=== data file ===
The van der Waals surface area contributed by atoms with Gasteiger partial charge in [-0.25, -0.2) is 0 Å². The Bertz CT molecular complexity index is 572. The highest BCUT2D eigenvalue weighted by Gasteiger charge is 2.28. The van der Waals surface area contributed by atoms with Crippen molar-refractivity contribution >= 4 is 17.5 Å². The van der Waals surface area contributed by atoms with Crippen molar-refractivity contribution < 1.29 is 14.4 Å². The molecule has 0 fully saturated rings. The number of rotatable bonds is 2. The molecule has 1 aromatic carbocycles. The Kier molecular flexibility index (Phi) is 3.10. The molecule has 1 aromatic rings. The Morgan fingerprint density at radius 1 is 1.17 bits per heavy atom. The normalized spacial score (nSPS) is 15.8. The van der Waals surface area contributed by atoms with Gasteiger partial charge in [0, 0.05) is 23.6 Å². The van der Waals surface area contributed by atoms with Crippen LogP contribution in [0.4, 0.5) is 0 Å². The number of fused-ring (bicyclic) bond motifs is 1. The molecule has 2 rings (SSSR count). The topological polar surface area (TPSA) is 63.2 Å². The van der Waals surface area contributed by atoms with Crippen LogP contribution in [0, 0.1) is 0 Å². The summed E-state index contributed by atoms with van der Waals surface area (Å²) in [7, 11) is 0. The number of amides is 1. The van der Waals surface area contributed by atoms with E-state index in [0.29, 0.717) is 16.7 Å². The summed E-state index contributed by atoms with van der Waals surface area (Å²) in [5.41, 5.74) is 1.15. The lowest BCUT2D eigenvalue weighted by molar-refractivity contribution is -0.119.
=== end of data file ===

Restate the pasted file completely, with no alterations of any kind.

The van der Waals surface area contributed by atoms with Gasteiger partial charge in [-0.25, -0.2) is 0 Å². The Bertz CT molecular complexity index is 572. The highest BCUT2D eigenvalue weighted by Gasteiger charge is 2.28. The van der Waals surface area contributed by atoms with Crippen molar-refractivity contribution >= 4 is 17.5 Å². The van der Waals surface area contributed by atoms with Crippen molar-refractivity contribution < 1.29 is 14.4 Å². The molecule has 0 fully saturated rings. The number of rotatable bonds is 2. The molecule has 1 aromatic carbocycles. The Kier molecular flexibility index (Phi) is 3.10. The molecule has 1 aromatic rings. The Morgan fingerprint density at radius 1 is 1.17 bits per heavy atom. The normalized spacial score (nSPS) is 15.8. The van der Waals surface area contributed by atoms with Gasteiger partial charge in [0, 0.05) is 23.6 Å². The van der Waals surface area contributed by atoms with Crippen LogP contribution in [0.4, 0.5) is 0 Å². The number of fused-ring (bicyclic) bond motifs is 1. The molecule has 2 rings (SSSR count). The topological polar surface area (TPSA) is 63.2 Å². The van der Waals surface area contributed by atoms with Crippen LogP contribution in [0, 0.1) is 0 Å². The summed E-state index contributed by atoms with van der Waals surface area (Å²) in [7, 11) is 0. The number of amides is 1. The van der Waals surface area contributed by atoms with E-state index in [0.29, 0.717) is 16.7 Å². The summed E-state index contributed by atoms with van der Waals surface area (Å²) in [5.41, 5.74) is 1.15. The lowest BCUT2D eigenvalue weighted by molar-refractivity contribution is -0.119.